Pulitzer Prize-Winning Reporters Freed From Myanmar Prison

HONG KONG (The Washington Post) —
Reuters reporters Wa Lone, left, and Kyaw Soe Oo gesture as they walk to Insein Prison gate after being freed, in Yangon, Myanmar, May 7, 2019. (Ann Wang/Pool Photo via AP)

Two Pulitzer-winning Reuters journalists held in Myanmar for more than 500 days for their coverage of the crackdown on Rohingya Muslims were freed from jail Tuesday, ending a prolonged detention that has tainted Myanmar and its Nobel laureate civilian leader, Aung San Suu Kyi.

Wa Lone and Kyaw Soe Oo were released as part of an annual amnesty that has freed thousands of prisoners since last month. An additional 6,000 people were released Tuesday.

Myanmar officials have no immediate reason for the release of the two journalists, who had exhausted all their legal options after Myanmar’s highest court rejected their appeal late last month.

Suu Kyi – winner of the Nobel Peace Prize – has also been under significant pressure from Vice President Mike Pence and others to intervene in the case and free the journalists. But she had defended their detention and said they were not jailed for their reporting but because they were convicted of breaking colonial-era state secrecy laws.

The two journalists were accused of possessing secret documents but were widely believed to have been set up in December 2017. In September they were convicted and sentenced to seven years in prison.

The journalists and their lawyers have insisted that they were merely doing their job as reporters, never had the chance to read the documents they were given before they were detained and had not been planning to share state secrets.

The pair have received multiple honors and awards for their investigation into a massacre of 10 Rohingya Muslims, the story they were working on at the time of their arrest. These include the Pulitzer Prize for international reporting, which they won in April.

Their Reuters colleagues posted video and photos of the two journalists Tuesday walking out of the gates of Yangon’s Insein prison, smiling and carrying a single bag each with their few possessions. They were mobbed by photographers and onlookers upon their exit.

“I’m really happy and excited to see my family and my colleagues,” Wa Lone said in brief comments upon his release, thanking everyone around the world who helped secure his freedom. “I can’t wait to go to my newsroom.”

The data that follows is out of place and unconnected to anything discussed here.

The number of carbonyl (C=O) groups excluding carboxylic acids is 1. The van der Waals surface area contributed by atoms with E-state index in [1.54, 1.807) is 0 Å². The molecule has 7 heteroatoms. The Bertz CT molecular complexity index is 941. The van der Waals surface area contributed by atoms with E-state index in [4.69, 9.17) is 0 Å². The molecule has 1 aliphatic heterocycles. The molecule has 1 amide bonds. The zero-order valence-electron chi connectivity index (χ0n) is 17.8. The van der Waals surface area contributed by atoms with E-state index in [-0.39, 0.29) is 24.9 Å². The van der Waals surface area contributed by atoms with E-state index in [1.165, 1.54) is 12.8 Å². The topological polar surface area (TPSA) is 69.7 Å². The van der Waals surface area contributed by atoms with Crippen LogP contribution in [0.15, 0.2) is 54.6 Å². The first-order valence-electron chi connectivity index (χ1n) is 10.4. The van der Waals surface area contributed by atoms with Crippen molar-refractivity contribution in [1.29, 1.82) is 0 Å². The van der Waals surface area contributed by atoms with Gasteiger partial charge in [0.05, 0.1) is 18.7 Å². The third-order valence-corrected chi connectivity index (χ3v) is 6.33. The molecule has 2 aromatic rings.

The two journalists have become a symbol of Myanmar’s fading democratic hopes and promise under its Nobel laureate civilian leader. Both men grew up under Myanmar’s dark days of military rule and worked as reporters during the country’s dramatic transition to a largely civilian-led government.

It was the third such amnesty marking the traditional new year holiday that took place last month.

Their release was immediately and widely celebrated across the world. Reuters editor in chief Stephen J. Adler said in a statement that the news agency is “enormously pleased” that the two have been freed.

“Since their arrests 511 days ago, they have become symbols of the importance of press freedom around the world. We welcome their return,” he said.

In a tweet, Pence hailed the development as “Great news!”

The two journalists “were jailed for doing their job reporting on atrocities committed against the Rohingya people. Freedom of religion & freedom of the press are essential to a strong democracy!” Pence wrote.

The Assistance Association for Political Prisoners (Burma), a nonprofit that tracks and assists political prisoners held in Myanmar, estimates that 48 political prisoners are jailed in the country. Hundreds of others have been charged and are facing trial in Myanmar and abroad.

“Everyone should be released,” lawyer Than Zaw Aung said. “There are still some prisoners that have been jailed because of the freedom of expression. My own desire is for all of them to be freed.”

The journalists’ release Tuesday was unexpected and remained uncertain until the moment they were first seen walking toward the prison gates. Their families were not there, waiting for news of their release at the Reuters office in Yangon.

Chit Su Win, Kyaw Soe Oo’s wife, said she chose not to make the trip because her hopes for his release had been raised and dashed many times.

“I would not be able to stand the situation if we came [to the prison] to welcome them, but they were not released,” she said by phone. “I couldn’t even speak for a while when [Kyaw Soe Oo] called me telling me that he was released.”

When she told their young daughter that her father had been freed, the girl started dancing, Chit Su Win said.

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